Tuesday, November 24, 2009


I am increasingly amazed by what wonderful living conditions (most) humans in the United States live in. At what other time in history could you be perusing the local shops, hear a man cough 20 feet away and instantly put a magic slimy goo on your hands to prevent getting whatever it is that he is spewing? To the Ancients of 500 years ago, liquid hand sanitizer is essentially black magic. You rub your hands together and, voila! you are protected from (once again, most) bacteria and illnesses.

Protein Bars. Oh how I love protein bars! They come with chocolate in them, yet they still aren't considered a candy bar (at least not by me, anyway)! Anywhere you are, just unwrap and enjoy the energy boost. You can pack a hundred and they would probably sustain you up Mt. Everest. It's brilliant. I embrace the day that we all eat little flavorful pills like in The Jetsons. Protein bars will do for now.

It's true that you turn into what you are most afraid of. In my case, that is a person who cannot function until she's had her morning cup of coffee. Most mornings, I find it very tedious to fill up the water, throw out the old grounds and refill with new before pushing the little button and waiting for the pot to fill up. But when I really think about it, the coffeepot is another little bit of magic for our time. How much more grumpy would I be if I had to start a fire, go down to the river for water, and then grind my own beans before enjoying a cup of joe?

Finally, I wonder how ancients got rid of their trash. Did they have trash collection 500 years ago (Bring out your dead!)? And if they did, could it possibly have been any easier than what we enjoy now? Drop the bag in the can, push it to the curb and forget about it. Of course, I only forget about it until I read an article about how much we pollute, but still, pretty darn easy.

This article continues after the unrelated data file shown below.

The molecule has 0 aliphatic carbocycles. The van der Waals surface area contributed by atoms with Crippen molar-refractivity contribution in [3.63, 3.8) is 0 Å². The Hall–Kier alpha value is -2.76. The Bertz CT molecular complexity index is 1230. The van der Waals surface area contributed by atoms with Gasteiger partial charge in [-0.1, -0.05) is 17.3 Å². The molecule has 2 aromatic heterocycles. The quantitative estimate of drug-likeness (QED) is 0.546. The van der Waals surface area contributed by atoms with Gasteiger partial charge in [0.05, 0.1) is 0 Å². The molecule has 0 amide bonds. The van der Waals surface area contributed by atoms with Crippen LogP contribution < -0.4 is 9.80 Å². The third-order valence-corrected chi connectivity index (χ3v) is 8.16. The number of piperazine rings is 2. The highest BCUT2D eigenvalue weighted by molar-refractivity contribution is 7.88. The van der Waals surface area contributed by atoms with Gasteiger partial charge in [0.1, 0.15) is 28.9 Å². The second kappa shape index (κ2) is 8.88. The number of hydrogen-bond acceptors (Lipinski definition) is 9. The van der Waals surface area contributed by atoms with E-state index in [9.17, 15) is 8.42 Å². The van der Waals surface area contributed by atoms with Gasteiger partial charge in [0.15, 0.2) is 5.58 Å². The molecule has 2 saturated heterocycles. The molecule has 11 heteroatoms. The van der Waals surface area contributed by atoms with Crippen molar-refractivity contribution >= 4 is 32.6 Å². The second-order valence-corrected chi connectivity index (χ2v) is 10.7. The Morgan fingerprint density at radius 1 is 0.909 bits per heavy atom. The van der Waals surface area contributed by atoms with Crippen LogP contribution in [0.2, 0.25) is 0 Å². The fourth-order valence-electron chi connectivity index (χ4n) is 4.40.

There you have it. This Thanksgiving I am thankful for hand sanitizer, protein bars, coffeepots and trash men. And a multitude of other modern magic that makes my life simpler. Thank you.

Thursday, November 12, 2009

Just Be

Have you ever tried to meditate?

You sit there, free your mind of all thoughts and "Just Be."

I've always been the type of person that thought I was doing something wrong when I meditate. If I could just lock in on the right mantra, I was sure I could stop all the thoughts whizzing through my head long enough to get to the perfect "Be" state.

Now I realize that it's okay to let your mind wander while meditating; it's supposed to be unstructured play time for your mind. A pure thought-less meditative state is really just icing on the cake. However, it still bugs me. I think the reason I have a deep obsession with sleep isn't because I'm tired, it's because I crave the ability to be out of control of my brain.

I am beginning to think that the concept of "Just Be-ing" is somewhat of a crock for women (or at least women like me). It was very simple as a girl: I believed in the notion that women could grow up, have a fantastic, exciting job and successfully raise a loving, close-knit family. And I know that many women can both. However, I am beginning to think that they are the exception and not the rule.